1 January 2004 Beach Aggradation Following Hurricane Landfall: Impact Comparisons from Two Contrasting Hurricanes, Northern Gulf of Mexico
Ervin G. Otvos
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Abstract

While the effects of major hurricanes have been intensively studied, less is known about the impact of the weaker but more frequent tropical cyclones, such as Hurricane Georges (1998). This hurricane, Category 2 at landfall, was non-typical in its effects. While high waves offshore and slow forward speed just before landfall resulted in island degradation, identical to that of Category 5 Hurricane Camille in 1969, the impact on the mainland was quite different. Only approximately 15% of the sand volume eroded by Camille in 1969 was removed from the Harrison County's mainland beach this time. Backshore areas of East Belle Fontaine Beach have prograded by 3–7 m. 20–90 cm vertical aggradation took place at several locations on its 10–45 m wide backshore. The short duration of hurricane-strength winds over the mainland and the availability of compensating sand supplies from adjacent sediment sources in the waning phase of the storm explain the limited extent of mainland shore erosion. Retreating shore bluffs and backfill from demolished bulkheads replaced eroded beach sand. Sand derived from artificial dunes on the backshore and from sand-rich nearshore areas have also mitigated effects of wave erosion.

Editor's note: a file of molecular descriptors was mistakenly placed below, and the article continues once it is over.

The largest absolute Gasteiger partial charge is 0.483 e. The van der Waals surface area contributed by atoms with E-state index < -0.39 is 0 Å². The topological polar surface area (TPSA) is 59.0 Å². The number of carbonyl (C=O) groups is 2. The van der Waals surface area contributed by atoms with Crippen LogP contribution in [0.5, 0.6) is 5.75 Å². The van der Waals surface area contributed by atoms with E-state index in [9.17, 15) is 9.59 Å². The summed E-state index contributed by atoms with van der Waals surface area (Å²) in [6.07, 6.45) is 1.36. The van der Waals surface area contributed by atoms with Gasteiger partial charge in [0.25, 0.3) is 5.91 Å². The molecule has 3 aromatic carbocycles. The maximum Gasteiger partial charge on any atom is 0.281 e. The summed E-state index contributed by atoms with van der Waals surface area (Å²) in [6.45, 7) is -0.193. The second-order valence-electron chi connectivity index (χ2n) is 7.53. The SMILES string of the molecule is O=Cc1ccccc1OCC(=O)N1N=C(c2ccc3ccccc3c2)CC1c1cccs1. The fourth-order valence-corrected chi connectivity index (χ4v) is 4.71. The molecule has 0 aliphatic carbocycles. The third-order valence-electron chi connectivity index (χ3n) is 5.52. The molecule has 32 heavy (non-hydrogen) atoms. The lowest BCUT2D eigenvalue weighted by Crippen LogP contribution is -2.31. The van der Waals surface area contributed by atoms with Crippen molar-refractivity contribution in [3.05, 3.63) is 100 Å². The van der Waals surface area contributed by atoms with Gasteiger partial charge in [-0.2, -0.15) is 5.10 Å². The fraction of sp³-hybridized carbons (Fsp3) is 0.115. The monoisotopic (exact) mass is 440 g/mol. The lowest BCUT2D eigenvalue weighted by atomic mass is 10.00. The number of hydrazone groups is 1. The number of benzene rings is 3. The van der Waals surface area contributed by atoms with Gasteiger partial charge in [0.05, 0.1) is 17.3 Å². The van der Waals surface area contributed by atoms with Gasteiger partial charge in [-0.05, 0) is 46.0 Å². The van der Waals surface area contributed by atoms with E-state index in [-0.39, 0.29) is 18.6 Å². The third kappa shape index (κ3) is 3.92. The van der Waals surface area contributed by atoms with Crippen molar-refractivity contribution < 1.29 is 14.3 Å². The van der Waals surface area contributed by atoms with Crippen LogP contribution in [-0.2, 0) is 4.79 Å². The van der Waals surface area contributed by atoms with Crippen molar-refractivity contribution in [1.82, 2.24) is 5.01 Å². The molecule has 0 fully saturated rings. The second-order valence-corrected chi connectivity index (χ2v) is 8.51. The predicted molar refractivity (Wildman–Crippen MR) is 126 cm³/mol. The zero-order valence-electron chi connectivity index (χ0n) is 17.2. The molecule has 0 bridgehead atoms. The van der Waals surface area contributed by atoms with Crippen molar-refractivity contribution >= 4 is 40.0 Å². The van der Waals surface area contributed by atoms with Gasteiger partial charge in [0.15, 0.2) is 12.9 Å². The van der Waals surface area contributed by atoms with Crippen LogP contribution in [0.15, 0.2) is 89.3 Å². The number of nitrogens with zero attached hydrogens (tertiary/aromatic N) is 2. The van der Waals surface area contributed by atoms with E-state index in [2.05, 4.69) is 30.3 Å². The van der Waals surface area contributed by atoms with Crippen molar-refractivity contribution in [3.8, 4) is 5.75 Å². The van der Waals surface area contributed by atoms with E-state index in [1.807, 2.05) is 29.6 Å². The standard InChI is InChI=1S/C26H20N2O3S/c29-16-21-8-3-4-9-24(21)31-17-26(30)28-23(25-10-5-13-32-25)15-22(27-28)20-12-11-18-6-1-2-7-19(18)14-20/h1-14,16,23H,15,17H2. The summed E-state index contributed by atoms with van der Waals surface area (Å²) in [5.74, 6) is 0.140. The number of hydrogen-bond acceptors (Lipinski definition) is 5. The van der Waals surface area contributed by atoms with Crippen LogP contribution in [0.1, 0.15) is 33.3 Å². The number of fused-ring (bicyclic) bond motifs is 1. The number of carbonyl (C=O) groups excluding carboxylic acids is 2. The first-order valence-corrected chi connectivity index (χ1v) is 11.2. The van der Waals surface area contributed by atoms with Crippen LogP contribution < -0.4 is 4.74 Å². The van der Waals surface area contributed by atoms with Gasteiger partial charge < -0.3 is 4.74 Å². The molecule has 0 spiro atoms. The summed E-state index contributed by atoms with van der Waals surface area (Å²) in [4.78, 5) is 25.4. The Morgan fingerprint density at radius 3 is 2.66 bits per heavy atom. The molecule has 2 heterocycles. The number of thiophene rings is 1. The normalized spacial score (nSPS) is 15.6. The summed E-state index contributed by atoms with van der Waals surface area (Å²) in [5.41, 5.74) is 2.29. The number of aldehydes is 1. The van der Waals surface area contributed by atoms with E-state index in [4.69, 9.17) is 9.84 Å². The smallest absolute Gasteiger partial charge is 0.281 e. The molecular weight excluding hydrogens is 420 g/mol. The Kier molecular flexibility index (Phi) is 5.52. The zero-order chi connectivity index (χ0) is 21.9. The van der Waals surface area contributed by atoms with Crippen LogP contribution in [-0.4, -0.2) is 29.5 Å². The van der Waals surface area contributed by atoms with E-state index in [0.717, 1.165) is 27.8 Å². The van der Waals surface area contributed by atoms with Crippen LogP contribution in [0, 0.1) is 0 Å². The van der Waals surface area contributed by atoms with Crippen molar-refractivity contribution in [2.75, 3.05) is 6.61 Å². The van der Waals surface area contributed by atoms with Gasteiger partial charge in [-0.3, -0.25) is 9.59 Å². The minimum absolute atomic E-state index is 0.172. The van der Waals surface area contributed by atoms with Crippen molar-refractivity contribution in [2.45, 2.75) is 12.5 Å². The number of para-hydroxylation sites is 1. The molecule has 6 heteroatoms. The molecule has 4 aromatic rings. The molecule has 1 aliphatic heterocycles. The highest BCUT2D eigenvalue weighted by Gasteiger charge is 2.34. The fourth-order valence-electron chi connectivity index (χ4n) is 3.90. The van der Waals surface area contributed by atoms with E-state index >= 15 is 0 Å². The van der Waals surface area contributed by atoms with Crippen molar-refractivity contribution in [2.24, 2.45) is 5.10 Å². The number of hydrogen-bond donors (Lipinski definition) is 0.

Ervin G. Otvos "Beach Aggradation Following Hurricane Landfall: Impact Comparisons from Two Contrasting Hurricanes, Northern Gulf of Mexico," Journal of Coastal Research 20(1), 326-339, (1 January 2004). https://doi.org/10.2112/1551-5036(2004)20[326:BAFHLI]2.0.CO;2
Received: 10 November 2002; Accepted: 1 November 2002; Published: 1 January 2004
KEYWORDS
barrier islands
bluff
bulkhead
island vs. mainland storm impact
man-made dunes
sand budget
shore erosion
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